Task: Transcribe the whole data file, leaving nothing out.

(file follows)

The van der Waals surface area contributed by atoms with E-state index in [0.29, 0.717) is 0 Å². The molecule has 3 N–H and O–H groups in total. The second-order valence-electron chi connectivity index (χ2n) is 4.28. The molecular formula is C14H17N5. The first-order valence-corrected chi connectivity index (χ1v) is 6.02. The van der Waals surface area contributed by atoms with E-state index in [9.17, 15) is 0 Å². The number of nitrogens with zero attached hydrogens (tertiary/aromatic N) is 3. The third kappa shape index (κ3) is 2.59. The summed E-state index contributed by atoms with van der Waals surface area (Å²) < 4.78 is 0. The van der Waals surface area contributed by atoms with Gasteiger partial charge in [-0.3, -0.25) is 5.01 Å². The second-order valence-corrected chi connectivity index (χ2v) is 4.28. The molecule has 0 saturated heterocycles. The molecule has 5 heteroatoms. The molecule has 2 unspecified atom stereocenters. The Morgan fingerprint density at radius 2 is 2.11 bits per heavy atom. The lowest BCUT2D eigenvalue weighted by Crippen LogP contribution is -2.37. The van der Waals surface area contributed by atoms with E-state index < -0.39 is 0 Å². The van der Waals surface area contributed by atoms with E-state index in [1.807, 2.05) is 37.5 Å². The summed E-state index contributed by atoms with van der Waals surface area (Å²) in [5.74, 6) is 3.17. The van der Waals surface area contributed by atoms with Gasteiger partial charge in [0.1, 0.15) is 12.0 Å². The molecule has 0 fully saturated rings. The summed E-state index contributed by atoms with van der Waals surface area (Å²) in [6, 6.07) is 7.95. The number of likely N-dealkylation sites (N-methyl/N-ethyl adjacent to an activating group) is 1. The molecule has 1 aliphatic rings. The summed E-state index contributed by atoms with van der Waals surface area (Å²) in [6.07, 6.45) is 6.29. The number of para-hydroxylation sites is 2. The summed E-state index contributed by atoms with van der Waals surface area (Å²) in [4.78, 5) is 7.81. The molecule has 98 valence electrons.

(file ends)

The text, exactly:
The van der Waals surface area contributed by atoms with E-state index in [0.29, 0.717) is 0 Å². The molecule has 3 N–H and O–H groups in total. The second-order valence-electron chi connectivity index (χ2n) is 4.28. The molecular formula is C14H17N5. The first-order valence-corrected chi connectivity index (χ1v) is 6.02. The van der Waals surface area contributed by atoms with E-state index in [9.17, 15) is 0 Å². The number of nitrogens with zero attached hydrogens (tertiary/aromatic N) is 3. The third kappa shape index (κ3) is 2.59. The summed E-state index contributed by atoms with van der Waals surface area (Å²) < 4.78 is 0. The van der Waals surface area contributed by atoms with Gasteiger partial charge in [-0.3, -0.25) is 5.01 Å². The second-order valence-corrected chi connectivity index (χ2v) is 4.28. The molecule has 0 saturated heterocycles. The molecule has 5 heteroatoms. The molecule has 2 unspecified atom stereocenters. The Morgan fingerprint density at radius 2 is 2.11 bits per heavy atom. The lowest BCUT2D eigenvalue weighted by Crippen LogP contribution is -2.37. The van der Waals surface area contributed by atoms with E-state index < -0.39 is 0 Å². The van der Waals surface area contributed by atoms with E-state index in [1.807, 2.05) is 37.5 Å². The summed E-state index contributed by atoms with van der Waals surface area (Å²) in [5.74, 6) is 3.17. The van der Waals surface area contributed by atoms with Gasteiger partial charge in [0.1, 0.15) is 12.0 Å². The molecule has 0 fully saturated rings. The summed E-state index contributed by atoms with van der Waals surface area (Å²) in [6, 6.07) is 7.95. The number of likely N-dealkylation sites (N-methyl/N-ethyl adjacent to an activating group) is 1. The molecule has 1 aliphatic rings. The summed E-state index contributed by atoms with van der Waals surface area (Å²) in [6.07, 6.45) is 6.29. The number of para-hydroxylation sites is 2. The summed E-state index contributed by atoms with van der Waals surface area (Å²) in [4.78, 5) is 7.81. The molecule has 98 valence electrons.